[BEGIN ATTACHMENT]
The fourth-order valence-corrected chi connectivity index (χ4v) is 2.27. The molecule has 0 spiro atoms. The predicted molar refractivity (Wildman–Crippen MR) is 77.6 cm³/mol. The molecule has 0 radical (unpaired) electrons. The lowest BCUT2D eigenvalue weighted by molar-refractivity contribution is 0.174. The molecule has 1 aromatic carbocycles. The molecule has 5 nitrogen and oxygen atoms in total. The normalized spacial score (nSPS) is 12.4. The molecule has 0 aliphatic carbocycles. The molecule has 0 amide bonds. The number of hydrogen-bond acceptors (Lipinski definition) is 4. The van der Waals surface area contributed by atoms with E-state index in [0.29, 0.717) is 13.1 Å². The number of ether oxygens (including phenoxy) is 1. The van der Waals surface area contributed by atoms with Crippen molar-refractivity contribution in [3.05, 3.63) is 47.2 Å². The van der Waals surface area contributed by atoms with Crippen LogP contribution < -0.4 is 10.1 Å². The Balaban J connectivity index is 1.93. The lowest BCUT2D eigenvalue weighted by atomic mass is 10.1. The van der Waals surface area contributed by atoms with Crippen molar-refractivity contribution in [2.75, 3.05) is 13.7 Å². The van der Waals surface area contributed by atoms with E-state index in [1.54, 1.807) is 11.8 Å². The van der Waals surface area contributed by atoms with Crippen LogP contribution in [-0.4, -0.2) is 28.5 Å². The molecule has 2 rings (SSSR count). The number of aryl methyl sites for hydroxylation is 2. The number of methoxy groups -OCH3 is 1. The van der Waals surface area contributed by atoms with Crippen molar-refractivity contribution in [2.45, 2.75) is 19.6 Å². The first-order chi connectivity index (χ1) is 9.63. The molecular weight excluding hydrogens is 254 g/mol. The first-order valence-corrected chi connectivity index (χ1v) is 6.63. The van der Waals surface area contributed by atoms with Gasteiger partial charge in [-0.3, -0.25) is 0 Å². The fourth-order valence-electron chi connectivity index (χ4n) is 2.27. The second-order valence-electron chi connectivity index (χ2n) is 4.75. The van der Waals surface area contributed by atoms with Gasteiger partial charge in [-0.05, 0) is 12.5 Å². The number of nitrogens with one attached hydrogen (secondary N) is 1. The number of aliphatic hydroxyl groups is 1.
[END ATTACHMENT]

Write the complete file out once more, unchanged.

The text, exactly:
The fourth-order valence-corrected chi connectivity index (χ4v) is 2.27. The molecule has 0 spiro atoms. The predicted molar refractivity (Wildman–Crippen MR) is 77.6 cm³/mol. The molecule has 0 radical (unpaired) electrons. The lowest BCUT2D eigenvalue weighted by molar-refractivity contribution is 0.174. The molecule has 1 aromatic carbocycles. The molecule has 5 nitrogen and oxygen atoms in total. The normalized spacial score (nSPS) is 12.4. The molecule has 0 aliphatic carbocycles. The molecule has 0 amide bonds. The number of hydrogen-bond acceptors (Lipinski definition) is 4. The van der Waals surface area contributed by atoms with E-state index in [0.29, 0.717) is 13.1 Å². The number of ether oxygens (including phenoxy) is 1. The van der Waals surface area contributed by atoms with Crippen molar-refractivity contribution in [3.05, 3.63) is 47.2 Å². The van der Waals surface area contributed by atoms with Crippen LogP contribution < -0.4 is 10.1 Å². The Balaban J connectivity index is 1.93. The lowest BCUT2D eigenvalue weighted by atomic mass is 10.1. The van der Waals surface area contributed by atoms with Crippen molar-refractivity contribution in [2.75, 3.05) is 13.7 Å². The van der Waals surface area contributed by atoms with E-state index in [1.54, 1.807) is 11.8 Å². The van der Waals surface area contributed by atoms with Crippen LogP contribution in [-0.4, -0.2) is 28.5 Å². The molecule has 2 rings (SSSR count). The number of aryl methyl sites for hydroxylation is 2. The number of methoxy groups -OCH3 is 1. The van der Waals surface area contributed by atoms with Crippen molar-refractivity contribution in [2.45, 2.75) is 19.6 Å². The first-order chi connectivity index (χ1) is 9.63. The molecular weight excluding hydrogens is 254 g/mol. The first-order valence-corrected chi connectivity index (χ1v) is 6.63. The van der Waals surface area contributed by atoms with Gasteiger partial charge in [-0.3, -0.25) is 0 Å². The fourth-order valence-electron chi connectivity index (χ4n) is 2.27. The second-order valence-electron chi connectivity index (χ2n) is 4.75. The van der Waals surface area contributed by atoms with Gasteiger partial charge in [-0.05, 0) is 12.5 Å². The number of nitrogens with one attached hydrogen (secondary N) is 1. The number of aliphatic hydroxyl groups is 1.